A couple years ago I thought about finally getting one, but it was hard to justify the expense when I already have an awesome monosynth and all I would be using the Pro-One for is it’s sequencer. So why not just get the sequencer?
I started out trying to remain faithful to the original, but it quickly became obvious that quite a few improvements could be made that would greatly improve playability and its usefulness as a composition and jamming tool. The overriding design goal was to have something that you can plug into a studio or during a performance and just play.
There is now room for 12 sequences which can be saved to eeprom. Velocity (or any other CV) is stored along with note pitch, preset changes are synched to the beat, etc.
The first prototype also contained an arp — you can see in the hole from the switch that was blocked over. It was removed because there wasn’t much storage space left for the programmable arp patterns, and the world doesn’t need another up/down arp. The arp may be made into a separate device.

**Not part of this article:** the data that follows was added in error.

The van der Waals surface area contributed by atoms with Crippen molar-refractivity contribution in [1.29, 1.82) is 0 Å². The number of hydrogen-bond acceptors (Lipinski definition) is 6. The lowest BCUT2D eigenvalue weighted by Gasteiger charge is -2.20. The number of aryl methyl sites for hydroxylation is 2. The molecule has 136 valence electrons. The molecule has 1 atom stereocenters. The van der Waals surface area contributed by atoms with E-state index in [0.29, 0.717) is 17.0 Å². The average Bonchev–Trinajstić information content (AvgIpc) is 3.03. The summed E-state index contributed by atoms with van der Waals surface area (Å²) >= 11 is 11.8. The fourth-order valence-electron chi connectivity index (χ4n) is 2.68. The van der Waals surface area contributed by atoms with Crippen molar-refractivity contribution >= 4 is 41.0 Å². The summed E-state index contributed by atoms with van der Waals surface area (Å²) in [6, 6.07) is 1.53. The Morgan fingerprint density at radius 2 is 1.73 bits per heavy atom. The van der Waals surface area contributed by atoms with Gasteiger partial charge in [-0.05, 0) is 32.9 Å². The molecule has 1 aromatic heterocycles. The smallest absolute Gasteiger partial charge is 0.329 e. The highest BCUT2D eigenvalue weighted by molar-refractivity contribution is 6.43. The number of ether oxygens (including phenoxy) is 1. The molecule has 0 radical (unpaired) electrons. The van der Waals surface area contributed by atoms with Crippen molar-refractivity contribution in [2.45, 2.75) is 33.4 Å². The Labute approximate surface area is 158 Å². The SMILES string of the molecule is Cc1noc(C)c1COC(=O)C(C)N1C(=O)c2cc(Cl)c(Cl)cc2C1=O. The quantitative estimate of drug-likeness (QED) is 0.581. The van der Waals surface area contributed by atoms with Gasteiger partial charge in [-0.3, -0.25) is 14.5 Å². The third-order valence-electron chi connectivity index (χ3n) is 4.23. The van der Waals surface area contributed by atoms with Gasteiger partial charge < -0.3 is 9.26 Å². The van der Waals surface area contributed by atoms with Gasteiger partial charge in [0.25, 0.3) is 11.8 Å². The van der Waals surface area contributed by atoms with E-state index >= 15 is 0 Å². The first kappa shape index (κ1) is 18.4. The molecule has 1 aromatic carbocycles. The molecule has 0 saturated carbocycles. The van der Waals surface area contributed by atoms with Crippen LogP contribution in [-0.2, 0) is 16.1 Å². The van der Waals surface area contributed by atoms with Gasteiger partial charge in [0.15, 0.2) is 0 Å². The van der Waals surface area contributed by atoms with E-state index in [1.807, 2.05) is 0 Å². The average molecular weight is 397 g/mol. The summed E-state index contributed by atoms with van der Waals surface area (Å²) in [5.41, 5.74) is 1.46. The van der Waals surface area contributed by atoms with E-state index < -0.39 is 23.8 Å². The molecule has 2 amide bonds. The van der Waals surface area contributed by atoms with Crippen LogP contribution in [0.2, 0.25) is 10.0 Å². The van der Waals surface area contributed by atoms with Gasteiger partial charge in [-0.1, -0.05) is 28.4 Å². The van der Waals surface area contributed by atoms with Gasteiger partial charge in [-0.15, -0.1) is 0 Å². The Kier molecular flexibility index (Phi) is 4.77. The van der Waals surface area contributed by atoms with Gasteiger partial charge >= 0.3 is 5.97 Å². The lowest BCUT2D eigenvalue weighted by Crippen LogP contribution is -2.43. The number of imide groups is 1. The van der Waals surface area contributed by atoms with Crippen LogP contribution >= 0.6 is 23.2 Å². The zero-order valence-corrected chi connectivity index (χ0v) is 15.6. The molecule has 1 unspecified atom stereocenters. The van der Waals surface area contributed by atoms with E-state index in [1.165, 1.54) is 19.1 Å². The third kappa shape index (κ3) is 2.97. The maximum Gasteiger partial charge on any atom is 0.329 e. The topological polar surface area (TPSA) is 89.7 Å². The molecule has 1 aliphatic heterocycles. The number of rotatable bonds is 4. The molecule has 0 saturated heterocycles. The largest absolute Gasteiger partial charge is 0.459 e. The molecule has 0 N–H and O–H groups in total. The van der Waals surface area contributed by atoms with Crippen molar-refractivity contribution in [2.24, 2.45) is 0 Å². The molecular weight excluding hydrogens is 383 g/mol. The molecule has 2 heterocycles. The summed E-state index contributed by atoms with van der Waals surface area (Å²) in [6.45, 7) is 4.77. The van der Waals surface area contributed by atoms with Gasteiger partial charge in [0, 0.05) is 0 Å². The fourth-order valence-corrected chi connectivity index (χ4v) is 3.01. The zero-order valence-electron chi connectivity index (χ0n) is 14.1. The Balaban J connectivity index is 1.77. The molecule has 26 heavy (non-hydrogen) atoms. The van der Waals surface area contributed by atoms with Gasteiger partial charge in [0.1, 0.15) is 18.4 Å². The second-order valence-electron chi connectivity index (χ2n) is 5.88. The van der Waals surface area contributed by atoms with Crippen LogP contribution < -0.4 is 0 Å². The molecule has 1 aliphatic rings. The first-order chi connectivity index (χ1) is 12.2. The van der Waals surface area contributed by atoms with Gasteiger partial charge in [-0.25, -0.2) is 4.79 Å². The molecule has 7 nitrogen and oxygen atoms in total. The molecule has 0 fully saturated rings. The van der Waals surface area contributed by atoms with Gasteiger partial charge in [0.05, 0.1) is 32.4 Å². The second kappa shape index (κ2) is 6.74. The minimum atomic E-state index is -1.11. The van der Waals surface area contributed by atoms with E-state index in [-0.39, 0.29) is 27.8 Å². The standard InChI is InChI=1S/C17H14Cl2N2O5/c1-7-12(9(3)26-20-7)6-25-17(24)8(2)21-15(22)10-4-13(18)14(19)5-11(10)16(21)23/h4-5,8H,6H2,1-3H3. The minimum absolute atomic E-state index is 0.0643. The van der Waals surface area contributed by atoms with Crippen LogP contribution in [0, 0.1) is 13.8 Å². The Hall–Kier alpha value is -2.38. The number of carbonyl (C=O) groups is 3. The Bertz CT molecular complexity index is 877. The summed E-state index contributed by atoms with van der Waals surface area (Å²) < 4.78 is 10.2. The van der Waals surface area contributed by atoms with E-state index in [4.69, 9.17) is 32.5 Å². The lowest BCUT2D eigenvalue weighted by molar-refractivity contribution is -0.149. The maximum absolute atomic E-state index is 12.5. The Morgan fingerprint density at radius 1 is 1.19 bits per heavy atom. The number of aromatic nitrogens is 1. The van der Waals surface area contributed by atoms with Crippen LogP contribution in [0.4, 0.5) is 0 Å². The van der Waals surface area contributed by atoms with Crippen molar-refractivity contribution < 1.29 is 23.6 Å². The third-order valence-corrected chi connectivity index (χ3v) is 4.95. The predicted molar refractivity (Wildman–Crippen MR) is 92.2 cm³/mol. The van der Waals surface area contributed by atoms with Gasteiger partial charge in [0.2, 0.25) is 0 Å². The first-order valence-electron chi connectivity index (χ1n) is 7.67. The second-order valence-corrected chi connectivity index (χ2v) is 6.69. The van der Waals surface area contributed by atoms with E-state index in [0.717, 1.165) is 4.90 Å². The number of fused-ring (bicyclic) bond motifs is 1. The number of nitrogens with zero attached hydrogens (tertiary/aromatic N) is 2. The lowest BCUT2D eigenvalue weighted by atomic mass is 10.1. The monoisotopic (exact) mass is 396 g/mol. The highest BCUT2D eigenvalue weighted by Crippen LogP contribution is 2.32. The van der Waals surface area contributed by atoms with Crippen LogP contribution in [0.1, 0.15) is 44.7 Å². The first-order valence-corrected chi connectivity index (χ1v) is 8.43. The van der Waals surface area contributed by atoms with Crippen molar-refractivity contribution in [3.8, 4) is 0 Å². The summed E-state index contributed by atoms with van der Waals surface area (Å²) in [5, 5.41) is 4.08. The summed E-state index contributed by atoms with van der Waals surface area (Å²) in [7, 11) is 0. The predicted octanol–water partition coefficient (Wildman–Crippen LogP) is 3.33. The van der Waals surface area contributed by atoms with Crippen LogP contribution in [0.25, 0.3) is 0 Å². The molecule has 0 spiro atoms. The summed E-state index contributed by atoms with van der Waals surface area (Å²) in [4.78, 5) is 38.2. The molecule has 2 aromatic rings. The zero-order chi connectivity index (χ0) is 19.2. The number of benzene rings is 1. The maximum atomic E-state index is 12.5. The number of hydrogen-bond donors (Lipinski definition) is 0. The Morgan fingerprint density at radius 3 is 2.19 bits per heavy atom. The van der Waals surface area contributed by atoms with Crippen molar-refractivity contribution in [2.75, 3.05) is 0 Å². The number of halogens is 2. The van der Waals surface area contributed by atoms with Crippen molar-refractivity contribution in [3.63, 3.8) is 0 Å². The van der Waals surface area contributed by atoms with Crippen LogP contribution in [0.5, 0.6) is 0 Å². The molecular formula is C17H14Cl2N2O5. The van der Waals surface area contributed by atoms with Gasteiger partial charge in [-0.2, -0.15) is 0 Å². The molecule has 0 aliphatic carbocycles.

There was also a switch to select between two patterns (just like on the Pro-One), so you could have 12×2 presets. The idea is that you would flip between presets quickly without missing a beat. However it turned out that using the preset knob did the same thing, and there wouldn’t be storage space to save an extra CV value which was deemed more important.
Some of the features that are currently working (but aren’t written in stone just yet):
- 0-8V Pitch CV 1V/Hz (8 octaves). 20 bits.
- MIDI <-> CV/trigger conversion.
- MIDI clock <-> DIN sync conversion.
- Free running clock (including tap tempo) generates MIDI and DIN sync clocks (24 ppqn).
- Slaves to MIDI and DIN sync.
- Internal clock divider.
- Tap tempo.
- Randomizes presets without changing key.
- Sequences can contain rests and ties.
- Sequences can be copied to between presets.